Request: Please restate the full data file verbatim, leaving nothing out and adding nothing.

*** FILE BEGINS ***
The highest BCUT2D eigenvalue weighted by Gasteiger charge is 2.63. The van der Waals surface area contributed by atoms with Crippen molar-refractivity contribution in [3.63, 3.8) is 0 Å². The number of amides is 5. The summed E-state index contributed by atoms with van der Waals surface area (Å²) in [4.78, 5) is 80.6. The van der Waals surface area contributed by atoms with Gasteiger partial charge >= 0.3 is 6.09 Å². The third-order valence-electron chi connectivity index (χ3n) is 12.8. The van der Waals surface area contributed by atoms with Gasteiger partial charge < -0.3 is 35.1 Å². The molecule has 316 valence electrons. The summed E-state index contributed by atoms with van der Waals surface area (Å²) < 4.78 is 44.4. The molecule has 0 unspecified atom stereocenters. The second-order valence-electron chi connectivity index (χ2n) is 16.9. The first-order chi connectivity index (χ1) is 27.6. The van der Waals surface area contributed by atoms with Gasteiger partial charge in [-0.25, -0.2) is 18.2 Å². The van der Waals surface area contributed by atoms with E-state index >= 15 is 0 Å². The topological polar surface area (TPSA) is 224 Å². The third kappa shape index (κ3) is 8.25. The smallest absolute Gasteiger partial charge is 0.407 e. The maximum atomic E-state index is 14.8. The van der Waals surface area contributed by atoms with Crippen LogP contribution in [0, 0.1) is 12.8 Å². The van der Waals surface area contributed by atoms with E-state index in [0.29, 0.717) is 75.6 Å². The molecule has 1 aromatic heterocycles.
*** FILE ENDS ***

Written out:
The highest BCUT2D eigenvalue weighted by Gasteiger charge is 2.63. The van der Waals surface area contributed by atoms with Crippen molar-refractivity contribution in [3.63, 3.8) is 0 Å². The number of amides is 5. The summed E-state index contributed by atoms with van der Waals surface area (Å²) in [4.78, 5) is 80.6. The van der Waals surface area contributed by atoms with Gasteiger partial charge >= 0.3 is 6.09 Å². The third-order valence-electron chi connectivity index (χ3n) is 12.8. The van der Waals surface area contributed by atoms with Gasteiger partial charge < -0.3 is 35.1 Å². The molecule has 316 valence electrons. The summed E-state index contributed by atoms with van der Waals surface area (Å²) < 4.78 is 44.4. The molecule has 0 unspecified atom stereocenters. The second-order valence-electron chi connectivity index (χ2n) is 16.9. The first-order chi connectivity index (χ1) is 27.6. The van der Waals surface area contributed by atoms with Gasteiger partial charge in [-0.25, -0.2) is 18.2 Å². The van der Waals surface area contributed by atoms with E-state index >= 15 is 0 Å². The topological polar surface area (TPSA) is 224 Å². The third kappa shape index (κ3) is 8.25. The smallest absolute Gasteiger partial charge is 0.407 e. The maximum atomic E-state index is 14.8. The van der Waals surface area contributed by atoms with Crippen LogP contribution in [0, 0.1) is 12.8 Å². The van der Waals surface area contributed by atoms with E-state index in [0.29, 0.717) is 75.6 Å². The molecule has 1 aromatic heterocycles.